East Asian and European cultures have long been very different, Richard Nisbett argued in his recent book "The Geography of Thought." East Asians tend to be more interdependent than the individualists of the West, which he attributed to the social constraints and central control handed down as part of the rice-farming techniques Asians have practiced for thousands of years.
A separate explanation for such long- lasting character traits may be emerging from the human genome. Humans have continued to evolve throughout prehistory and perhaps to the present day, according to a new analysis of the genome reported last week by Jonathan Pritchard, a population geneticist at the University of Chicago.Read more: DNA
france targets china for language training
The Alliance Francaise, an organization which promotes the French language and culture around the world, is to open a new school in Beijing and offer courses at the newly-founded schools in the eastern cities of Jinan and Qingdao this year.
Jean-Pierre de Launoit, president of the Alliance Francaise of Paris, said at a press conference Monday that China has become the organization's fifth biggest network in the world with 19,069 members in 2005 and an average increase in student numbers of around 19 percent.Read more: French
italy lost in translation
Italy is a very sophisticated country, but it's curiously babyish in certain respects. It longs to be part of the great grown-up world, but can't always quite manage it. It knows, for example, that English is the language that the whole world speaks, so it wants to speak it, too. But it seems unwilling to put in the necessary effort.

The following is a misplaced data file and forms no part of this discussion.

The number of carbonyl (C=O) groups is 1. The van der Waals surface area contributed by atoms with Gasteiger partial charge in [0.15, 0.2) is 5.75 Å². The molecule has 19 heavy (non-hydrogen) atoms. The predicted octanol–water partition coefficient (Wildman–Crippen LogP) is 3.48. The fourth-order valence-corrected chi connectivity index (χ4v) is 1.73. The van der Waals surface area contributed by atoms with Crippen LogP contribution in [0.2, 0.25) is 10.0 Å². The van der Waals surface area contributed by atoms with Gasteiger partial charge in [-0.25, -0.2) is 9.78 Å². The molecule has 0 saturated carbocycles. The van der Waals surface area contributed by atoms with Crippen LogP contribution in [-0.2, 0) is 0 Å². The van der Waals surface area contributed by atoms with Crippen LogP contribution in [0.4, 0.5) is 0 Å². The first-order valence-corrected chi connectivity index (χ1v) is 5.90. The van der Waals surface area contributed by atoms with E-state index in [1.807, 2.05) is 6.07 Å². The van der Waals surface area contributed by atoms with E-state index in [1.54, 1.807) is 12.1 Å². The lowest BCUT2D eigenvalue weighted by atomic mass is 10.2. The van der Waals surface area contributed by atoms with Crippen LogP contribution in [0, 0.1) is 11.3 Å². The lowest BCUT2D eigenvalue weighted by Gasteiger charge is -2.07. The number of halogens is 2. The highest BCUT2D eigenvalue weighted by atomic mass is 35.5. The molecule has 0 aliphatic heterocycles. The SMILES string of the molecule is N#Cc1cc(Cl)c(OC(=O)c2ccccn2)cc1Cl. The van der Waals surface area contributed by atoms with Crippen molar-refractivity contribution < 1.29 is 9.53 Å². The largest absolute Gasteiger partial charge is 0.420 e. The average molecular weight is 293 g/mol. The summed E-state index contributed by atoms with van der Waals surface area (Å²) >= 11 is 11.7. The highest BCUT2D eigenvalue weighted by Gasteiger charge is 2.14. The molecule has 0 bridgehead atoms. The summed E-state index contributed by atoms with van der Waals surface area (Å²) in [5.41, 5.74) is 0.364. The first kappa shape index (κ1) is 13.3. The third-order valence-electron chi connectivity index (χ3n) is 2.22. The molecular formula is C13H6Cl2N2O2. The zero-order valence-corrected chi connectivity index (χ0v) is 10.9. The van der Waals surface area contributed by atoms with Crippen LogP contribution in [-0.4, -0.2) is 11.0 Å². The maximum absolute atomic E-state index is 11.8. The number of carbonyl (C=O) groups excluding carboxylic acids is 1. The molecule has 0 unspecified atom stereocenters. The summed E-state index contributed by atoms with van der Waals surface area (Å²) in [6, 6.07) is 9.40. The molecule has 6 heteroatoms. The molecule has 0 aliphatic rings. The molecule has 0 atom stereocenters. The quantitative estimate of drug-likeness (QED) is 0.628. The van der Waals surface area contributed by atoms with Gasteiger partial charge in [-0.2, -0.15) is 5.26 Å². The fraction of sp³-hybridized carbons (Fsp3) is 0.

As I may well have pointed out before, English translations on Italian menus, signs and packages are often almost unbelievable. You'd think that with someone whose native language is English living on the top of every other Tuscan hill it wouldn't be difficult to get these translations checked. But no. I was in Tuscany last weekend and bought a jar of pesto sauce. Dangling by a string from its neck was a label singing the sauce's praises in English. This is what the label said (and I quote precisely): "It's an dexcellent handmade with no conservant and very tasty mode of use: to spread it on the toast, bread, roast and every where it is wanted to become tasty."Read more: Italy